A question about Tenerife got me thinking how people visiting the island for the first time might view it.
The question was along the lines of ‘can you recommend some restaurants off the beaten track where locals eat?’
It wasn’t an easy question to answer. Not because I couldn’t think of any, but because I didn’t know where to start. There are hundreds if not thousands of restaurants that exist to feed the local Canarian population.
The ironic thing about Tenerife is that despite the island welcoming millions of tourists each year, much of it remains ‘off the beaten track’.
Because much of the publicity relating to Tenerife tends to focus on the most popular holiday resorts, there can be a misconception that most of the island is a tourist resort when the reality is that, geographically speaking, only a small area consists of resorts.
All of which means getting off the beaten track on Tenerife is easy wherever you stay.
The South of Tenerife
The resorts of Costa Adeje, Playa de las Américas and Los Cristianos now cover a sizeable chunk of the south of Tenerife. Subsequently finding places that are purely ‘local’ anywhere on the coast between El Médano and Los Gigantes in the south west isn’t an easy task. Even the town of Adeje in the hills attracts lots of visitors thanks to its proximity to the coastal resorts. The best bet is to head into the hills. The main road up to Teide National Park is on the coach excursion route, so a better plan to get off the well worn path is to head along the old road linking La Camella with Granadilla de Abona.
The West of Tenerife
The west is a case of an island of two halves. The south west is given over to resorts like Los Gigantes, Puerto Santiago and Playa de la Arena whereas across the Teno Mountains in the north west, places like Buenavista del Norte and Los Silos are historic little towns with not many visitors and a strong local flavour.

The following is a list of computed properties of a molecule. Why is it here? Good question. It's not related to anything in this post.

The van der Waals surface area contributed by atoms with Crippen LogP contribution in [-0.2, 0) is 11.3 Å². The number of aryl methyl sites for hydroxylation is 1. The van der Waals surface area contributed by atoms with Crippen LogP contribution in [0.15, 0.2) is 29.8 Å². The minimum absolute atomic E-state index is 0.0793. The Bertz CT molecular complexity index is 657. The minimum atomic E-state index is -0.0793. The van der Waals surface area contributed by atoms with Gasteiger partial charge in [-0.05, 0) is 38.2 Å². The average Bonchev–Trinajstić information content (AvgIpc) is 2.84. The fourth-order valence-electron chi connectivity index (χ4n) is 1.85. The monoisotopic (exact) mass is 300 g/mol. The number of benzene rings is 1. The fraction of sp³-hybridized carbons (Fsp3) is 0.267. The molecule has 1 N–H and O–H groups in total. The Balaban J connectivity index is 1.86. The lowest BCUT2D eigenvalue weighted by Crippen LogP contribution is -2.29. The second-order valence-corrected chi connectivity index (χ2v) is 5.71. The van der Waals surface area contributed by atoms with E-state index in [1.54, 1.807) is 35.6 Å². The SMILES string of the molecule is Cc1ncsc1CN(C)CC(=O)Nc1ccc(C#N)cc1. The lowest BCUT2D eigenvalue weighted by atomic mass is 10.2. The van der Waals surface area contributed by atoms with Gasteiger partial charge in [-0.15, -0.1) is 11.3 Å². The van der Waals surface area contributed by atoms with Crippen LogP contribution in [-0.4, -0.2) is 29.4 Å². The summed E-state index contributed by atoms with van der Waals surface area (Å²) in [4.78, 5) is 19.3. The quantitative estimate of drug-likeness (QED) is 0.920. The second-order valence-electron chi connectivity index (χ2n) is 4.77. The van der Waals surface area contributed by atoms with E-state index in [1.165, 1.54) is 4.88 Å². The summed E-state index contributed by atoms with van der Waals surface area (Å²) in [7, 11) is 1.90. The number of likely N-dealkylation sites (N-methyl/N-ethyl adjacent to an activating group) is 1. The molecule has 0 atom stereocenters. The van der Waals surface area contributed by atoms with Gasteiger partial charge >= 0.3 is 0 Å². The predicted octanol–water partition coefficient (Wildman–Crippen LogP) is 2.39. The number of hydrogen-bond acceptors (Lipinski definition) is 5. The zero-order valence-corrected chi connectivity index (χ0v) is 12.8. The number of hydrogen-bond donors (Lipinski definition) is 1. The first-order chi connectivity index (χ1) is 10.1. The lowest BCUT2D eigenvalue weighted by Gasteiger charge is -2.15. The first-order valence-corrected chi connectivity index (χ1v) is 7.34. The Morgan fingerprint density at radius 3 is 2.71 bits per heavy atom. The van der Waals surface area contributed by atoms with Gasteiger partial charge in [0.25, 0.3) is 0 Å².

The North of Tenerife
Outside of Puerto de la Cruz just about everywhere is off the beaten track territory in the north. Day trippers flock to La Orotava, but travel any road above the north coast and through the Orotava Valley and the restaurants you pass exist purely to feed the Canarian population.
The East of Tenerife
The east coast has never attracted many tourists so much of it remains virgin territory for visitors. Plenty of cruises dock at Santa Cruz but move away from the centre and the vibe is Canarian through and through. Restaurants in picturesque Calle de la Noria are filled more by Santa Cruceros than visitors. La Laguna just up the hill is even more off the beaten track. Despite being a UNESCO World Heritage Site, relatively few visitors make their way to the island’s former capital.
In short, the way to get off the beaten track on Tenerife is simply to leave your resort and to steer clear of popular coach excursion routes.
Category : about tenerife
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